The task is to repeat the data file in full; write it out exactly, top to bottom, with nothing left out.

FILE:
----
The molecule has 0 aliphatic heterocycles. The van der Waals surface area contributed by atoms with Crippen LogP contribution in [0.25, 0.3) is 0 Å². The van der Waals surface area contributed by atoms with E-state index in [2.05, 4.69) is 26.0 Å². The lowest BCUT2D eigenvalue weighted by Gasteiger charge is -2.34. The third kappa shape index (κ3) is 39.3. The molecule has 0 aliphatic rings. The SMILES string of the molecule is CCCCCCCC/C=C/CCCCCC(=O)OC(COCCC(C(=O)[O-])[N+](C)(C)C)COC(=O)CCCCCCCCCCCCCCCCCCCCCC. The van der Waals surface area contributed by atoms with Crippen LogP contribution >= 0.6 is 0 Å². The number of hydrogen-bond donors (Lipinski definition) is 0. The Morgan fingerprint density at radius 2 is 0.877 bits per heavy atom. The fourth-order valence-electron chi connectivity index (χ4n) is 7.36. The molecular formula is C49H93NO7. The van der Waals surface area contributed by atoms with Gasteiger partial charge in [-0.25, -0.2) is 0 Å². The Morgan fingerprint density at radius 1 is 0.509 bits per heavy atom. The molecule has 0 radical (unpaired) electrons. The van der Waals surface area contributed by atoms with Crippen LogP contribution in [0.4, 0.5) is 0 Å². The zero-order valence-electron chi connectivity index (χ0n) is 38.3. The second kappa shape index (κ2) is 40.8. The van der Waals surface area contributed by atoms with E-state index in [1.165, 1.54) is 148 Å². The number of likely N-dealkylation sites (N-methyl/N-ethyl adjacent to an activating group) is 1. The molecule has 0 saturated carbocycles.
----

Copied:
The molecule has 0 aliphatic heterocycles. The van der Waals surface area contributed by atoms with Crippen LogP contribution in [0.25, 0.3) is 0 Å². The van der Waals surface area contributed by atoms with E-state index in [2.05, 4.69) is 26.0 Å². The lowest BCUT2D eigenvalue weighted by Gasteiger charge is -2.34. The third kappa shape index (κ3) is 39.3. The molecule has 0 aliphatic rings. The SMILES string of the molecule is CCCCCCCC/C=C/CCCCCC(=O)OC(COCCC(C(=O)[O-])[N+](C)(C)C)COC(=O)CCCCCCCCCCCCCCCCCCCCCC. The van der Waals surface area contributed by atoms with Crippen LogP contribution >= 0.6 is 0 Å². The number of hydrogen-bond donors (Lipinski definition) is 0. The Morgan fingerprint density at radius 2 is 0.877 bits per heavy atom. The fourth-order valence-electron chi connectivity index (χ4n) is 7.36. The molecular formula is C49H93NO7. The van der Waals surface area contributed by atoms with Gasteiger partial charge in [-0.25, -0.2) is 0 Å². The Morgan fingerprint density at radius 1 is 0.509 bits per heavy atom. The molecule has 0 radical (unpaired) electrons. The van der Waals surface area contributed by atoms with Crippen LogP contribution in [0.4, 0.5) is 0 Å². The zero-order valence-electron chi connectivity index (χ0n) is 38.3. The second kappa shape index (κ2) is 40.8. The van der Waals surface area contributed by atoms with E-state index in [1.165, 1.54) is 148 Å². The number of likely N-dealkylation sites (N-methyl/N-ethyl adjacent to an activating group) is 1. The molecule has 0 saturated carbocycles.